With that knowledge in hand, Kaplan and his colleagues looked to see if there was a medication available that inhibited the activity of the MMP-9 protein in the absence of a mutation in the MMP-9 gene. They found that tetracycline antibiotics, a relatively affordable treatment option for acne and other common conditions, did just that.

When they used minocycline, a tetracycline derivative, to treat mice who had FOP, extra bone formation was prevented. Further validation came from a monoclonal antibody against MMP-9 which also protected FOP mice from unwanted bone formation.

“We were excited. We were like, ‘Is this real?’” Kaplan remembers. “This was years of going step-by-step, seeing if one thing worked and then moving on to the next. It was remarkable.”

“I’m just excited. I’m thrilled.” 

Kaplan, Pignolo, and their colleagues published a paper in the Journal of Bone and Mineral Research discussing their findings. Additional work will need to be done in the laboratory and, eventually, clinical trials to bring these findings to people. But Kaplan is optimistic about the work.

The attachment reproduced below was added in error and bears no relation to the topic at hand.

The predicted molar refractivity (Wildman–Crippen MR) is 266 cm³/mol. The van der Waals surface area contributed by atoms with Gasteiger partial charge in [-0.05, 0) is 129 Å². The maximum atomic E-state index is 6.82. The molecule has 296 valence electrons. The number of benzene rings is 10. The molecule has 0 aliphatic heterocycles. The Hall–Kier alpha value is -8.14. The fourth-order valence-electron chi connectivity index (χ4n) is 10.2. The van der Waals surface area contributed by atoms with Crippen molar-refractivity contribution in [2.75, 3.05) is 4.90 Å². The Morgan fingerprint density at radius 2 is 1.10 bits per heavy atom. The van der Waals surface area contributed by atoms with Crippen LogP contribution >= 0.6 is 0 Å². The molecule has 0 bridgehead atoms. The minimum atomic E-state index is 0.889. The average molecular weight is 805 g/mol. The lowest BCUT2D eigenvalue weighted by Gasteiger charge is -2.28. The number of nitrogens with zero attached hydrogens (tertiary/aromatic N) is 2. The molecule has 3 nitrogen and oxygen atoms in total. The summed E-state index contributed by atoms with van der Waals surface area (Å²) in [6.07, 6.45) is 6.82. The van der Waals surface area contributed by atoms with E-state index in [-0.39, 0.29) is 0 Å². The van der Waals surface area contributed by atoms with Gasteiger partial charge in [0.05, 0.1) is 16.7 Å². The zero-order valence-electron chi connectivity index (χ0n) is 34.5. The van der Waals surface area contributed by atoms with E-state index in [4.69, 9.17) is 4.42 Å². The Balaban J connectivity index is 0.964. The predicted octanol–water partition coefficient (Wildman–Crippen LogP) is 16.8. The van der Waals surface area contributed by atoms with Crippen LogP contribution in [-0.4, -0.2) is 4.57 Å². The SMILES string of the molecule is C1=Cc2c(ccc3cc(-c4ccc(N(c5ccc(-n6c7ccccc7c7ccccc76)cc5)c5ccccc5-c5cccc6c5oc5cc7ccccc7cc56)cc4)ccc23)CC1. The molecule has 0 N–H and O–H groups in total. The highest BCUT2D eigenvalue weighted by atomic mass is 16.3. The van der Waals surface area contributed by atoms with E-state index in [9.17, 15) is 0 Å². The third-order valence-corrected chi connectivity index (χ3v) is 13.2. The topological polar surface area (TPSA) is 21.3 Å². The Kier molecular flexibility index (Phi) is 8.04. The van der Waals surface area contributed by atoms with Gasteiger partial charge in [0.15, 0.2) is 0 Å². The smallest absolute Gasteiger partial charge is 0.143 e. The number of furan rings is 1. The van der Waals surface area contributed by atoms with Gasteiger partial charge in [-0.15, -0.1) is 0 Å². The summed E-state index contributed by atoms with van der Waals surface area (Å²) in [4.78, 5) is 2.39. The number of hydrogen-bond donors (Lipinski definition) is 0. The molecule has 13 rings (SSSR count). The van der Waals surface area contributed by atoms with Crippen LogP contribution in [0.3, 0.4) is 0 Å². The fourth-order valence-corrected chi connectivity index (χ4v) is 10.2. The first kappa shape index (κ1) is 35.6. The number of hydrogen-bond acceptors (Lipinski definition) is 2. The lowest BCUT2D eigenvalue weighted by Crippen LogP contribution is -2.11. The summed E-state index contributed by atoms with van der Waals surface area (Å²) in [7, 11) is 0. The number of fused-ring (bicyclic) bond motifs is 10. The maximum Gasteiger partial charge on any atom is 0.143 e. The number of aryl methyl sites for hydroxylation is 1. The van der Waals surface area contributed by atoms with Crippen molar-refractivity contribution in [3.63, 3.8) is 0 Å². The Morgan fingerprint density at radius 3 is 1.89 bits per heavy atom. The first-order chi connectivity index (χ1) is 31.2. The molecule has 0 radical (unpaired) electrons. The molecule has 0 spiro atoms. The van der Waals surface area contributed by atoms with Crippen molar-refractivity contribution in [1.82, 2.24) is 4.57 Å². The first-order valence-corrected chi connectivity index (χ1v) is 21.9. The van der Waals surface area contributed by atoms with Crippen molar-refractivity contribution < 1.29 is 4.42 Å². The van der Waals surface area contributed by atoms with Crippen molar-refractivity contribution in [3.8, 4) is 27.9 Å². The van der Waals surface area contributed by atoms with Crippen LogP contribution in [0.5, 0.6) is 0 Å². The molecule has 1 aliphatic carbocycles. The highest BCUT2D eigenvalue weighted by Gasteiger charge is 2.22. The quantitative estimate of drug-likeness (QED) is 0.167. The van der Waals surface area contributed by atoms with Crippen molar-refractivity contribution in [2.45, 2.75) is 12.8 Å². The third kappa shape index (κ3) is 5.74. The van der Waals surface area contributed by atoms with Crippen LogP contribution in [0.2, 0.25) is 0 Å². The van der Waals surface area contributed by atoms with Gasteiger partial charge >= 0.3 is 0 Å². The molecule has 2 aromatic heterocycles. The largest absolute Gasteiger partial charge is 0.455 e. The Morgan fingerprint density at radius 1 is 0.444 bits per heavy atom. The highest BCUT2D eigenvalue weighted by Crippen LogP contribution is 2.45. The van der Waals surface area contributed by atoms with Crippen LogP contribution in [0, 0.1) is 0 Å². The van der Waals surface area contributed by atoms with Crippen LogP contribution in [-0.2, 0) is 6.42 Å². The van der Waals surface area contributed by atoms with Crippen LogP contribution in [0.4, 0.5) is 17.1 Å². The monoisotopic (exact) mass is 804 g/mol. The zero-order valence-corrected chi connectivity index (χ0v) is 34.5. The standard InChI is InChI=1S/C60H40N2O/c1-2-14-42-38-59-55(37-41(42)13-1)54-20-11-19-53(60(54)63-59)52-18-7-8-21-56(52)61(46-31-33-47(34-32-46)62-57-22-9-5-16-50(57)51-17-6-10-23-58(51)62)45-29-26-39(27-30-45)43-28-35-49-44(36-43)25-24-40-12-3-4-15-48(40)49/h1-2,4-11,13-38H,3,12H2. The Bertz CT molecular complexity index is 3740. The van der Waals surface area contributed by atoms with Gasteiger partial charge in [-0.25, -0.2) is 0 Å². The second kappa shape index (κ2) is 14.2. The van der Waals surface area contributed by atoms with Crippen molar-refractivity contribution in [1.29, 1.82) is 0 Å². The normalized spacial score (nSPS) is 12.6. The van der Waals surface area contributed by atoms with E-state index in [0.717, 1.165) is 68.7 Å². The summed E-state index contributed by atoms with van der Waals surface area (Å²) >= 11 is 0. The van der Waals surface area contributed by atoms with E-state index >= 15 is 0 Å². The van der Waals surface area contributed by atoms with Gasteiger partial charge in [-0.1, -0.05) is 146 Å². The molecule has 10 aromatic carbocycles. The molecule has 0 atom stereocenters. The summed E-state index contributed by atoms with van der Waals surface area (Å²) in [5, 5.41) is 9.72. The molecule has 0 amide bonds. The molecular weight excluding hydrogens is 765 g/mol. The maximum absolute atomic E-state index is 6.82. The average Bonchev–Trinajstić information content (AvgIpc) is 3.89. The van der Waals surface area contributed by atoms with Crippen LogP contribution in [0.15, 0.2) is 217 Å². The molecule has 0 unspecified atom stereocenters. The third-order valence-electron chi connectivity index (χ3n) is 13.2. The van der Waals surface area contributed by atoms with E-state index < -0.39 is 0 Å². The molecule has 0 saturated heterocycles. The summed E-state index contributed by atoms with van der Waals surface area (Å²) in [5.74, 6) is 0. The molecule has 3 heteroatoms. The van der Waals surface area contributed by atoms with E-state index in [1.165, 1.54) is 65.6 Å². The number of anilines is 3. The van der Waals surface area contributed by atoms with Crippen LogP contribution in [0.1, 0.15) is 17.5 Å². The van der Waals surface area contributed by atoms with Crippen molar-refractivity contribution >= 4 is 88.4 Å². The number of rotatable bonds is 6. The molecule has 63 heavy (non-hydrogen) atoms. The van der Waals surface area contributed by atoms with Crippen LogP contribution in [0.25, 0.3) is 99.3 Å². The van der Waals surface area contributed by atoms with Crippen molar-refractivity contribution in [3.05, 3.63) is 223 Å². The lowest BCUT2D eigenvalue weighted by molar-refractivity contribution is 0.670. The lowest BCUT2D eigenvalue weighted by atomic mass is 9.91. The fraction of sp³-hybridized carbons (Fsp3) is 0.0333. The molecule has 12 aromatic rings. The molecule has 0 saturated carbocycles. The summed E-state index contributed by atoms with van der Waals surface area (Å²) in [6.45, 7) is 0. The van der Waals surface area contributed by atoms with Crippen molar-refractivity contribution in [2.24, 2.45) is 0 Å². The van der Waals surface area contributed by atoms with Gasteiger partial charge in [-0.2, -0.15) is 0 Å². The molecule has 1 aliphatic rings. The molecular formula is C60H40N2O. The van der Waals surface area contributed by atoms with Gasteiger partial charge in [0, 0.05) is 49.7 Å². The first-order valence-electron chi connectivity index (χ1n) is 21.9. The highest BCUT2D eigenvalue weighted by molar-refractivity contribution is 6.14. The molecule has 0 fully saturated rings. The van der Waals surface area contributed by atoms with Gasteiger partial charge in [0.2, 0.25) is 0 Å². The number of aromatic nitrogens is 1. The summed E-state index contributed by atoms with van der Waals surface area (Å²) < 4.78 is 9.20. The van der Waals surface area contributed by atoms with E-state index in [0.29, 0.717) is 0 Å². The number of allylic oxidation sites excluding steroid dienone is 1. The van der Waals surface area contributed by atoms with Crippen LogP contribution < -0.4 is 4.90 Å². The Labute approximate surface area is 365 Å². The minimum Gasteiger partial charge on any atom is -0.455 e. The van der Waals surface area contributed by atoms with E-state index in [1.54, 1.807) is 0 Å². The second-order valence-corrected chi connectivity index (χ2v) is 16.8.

“This work illustrates that one patient can reveal critical molecular clues to disease that then unveil novel treatment strategies,” he said. 

Davis is now 36 years old. He is still almost totally free from the condition, albeit that his neck still is a bit stiff. Discovering that he has a variation that’s been protecting him from the FOP mutation has given him some relief, knowing that his body likely won’t develop the same complications that others with FOP have. But he also said he experiences survivor’s guilt.

“Seeing people older than me and younger than me dealing with this horrendous genetic condition while I’m, all in all, ‘normal,’ that’s been very hard,” Davis said. “It’s a little lonely. I have my feet in two places.”

But the work of Kaplan, Pignolo, and the other researchers have provided Davis with some “peace” since he may be the key to a life-changing and life-extending treatment for FOP patients.

“I’m still in shock with this discovery,” Davis said. “People keep asking me about it, and it’s been a while, but I’m just excited. I’m thrilled.”